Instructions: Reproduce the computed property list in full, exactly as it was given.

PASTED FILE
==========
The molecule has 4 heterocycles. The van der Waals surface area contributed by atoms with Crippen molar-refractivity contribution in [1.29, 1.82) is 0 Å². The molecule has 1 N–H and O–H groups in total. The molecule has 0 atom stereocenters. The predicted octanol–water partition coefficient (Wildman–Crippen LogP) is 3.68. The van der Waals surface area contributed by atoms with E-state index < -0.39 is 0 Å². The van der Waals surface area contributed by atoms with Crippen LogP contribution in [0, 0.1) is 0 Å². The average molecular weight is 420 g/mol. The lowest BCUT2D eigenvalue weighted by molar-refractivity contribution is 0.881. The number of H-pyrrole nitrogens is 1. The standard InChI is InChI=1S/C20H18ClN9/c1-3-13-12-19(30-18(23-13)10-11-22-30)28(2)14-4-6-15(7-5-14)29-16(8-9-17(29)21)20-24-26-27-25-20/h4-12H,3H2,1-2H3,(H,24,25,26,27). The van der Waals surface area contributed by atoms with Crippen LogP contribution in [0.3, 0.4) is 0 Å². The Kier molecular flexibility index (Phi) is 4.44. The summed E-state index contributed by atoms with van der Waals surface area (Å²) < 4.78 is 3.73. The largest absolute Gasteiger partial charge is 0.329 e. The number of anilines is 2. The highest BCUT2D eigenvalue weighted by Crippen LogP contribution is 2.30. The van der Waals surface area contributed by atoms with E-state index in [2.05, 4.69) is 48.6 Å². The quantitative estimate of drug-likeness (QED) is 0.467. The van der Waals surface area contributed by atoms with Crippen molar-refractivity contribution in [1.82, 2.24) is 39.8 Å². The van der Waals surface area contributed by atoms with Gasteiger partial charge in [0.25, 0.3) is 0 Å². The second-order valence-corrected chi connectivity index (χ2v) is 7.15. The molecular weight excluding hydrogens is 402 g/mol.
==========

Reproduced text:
The molecule has 4 heterocycles. The van der Waals surface area contributed by atoms with Crippen molar-refractivity contribution in [1.29, 1.82) is 0 Å². The molecule has 1 N–H and O–H groups in total. The molecule has 0 atom stereocenters. The predicted octanol–water partition coefficient (Wildman–Crippen LogP) is 3.68. The van der Waals surface area contributed by atoms with E-state index < -0.39 is 0 Å². The van der Waals surface area contributed by atoms with Crippen LogP contribution in [0, 0.1) is 0 Å². The average molecular weight is 420 g/mol. The lowest BCUT2D eigenvalue weighted by molar-refractivity contribution is 0.881. The number of H-pyrrole nitrogens is 1. The standard InChI is InChI=1S/C20H18ClN9/c1-3-13-12-19(30-18(23-13)10-11-22-30)28(2)14-4-6-15(7-5-14)29-16(8-9-17(29)21)20-24-26-27-25-20/h4-12H,3H2,1-2H3,(H,24,25,26,27). The van der Waals surface area contributed by atoms with Crippen LogP contribution in [0.3, 0.4) is 0 Å². The Kier molecular flexibility index (Phi) is 4.44. The summed E-state index contributed by atoms with van der Waals surface area (Å²) < 4.78 is 3.73. The largest absolute Gasteiger partial charge is 0.329 e. The number of anilines is 2. The highest BCUT2D eigenvalue weighted by Crippen LogP contribution is 2.30. The van der Waals surface area contributed by atoms with E-state index in [2.05, 4.69) is 48.6 Å². The quantitative estimate of drug-likeness (QED) is 0.467. The van der Waals surface area contributed by atoms with Crippen molar-refractivity contribution in [1.82, 2.24) is 39.8 Å². The van der Waals surface area contributed by atoms with Gasteiger partial charge in [0.25, 0.3) is 0 Å². The second-order valence-corrected chi connectivity index (χ2v) is 7.15. The molecular weight excluding hydrogens is 402 g/mol.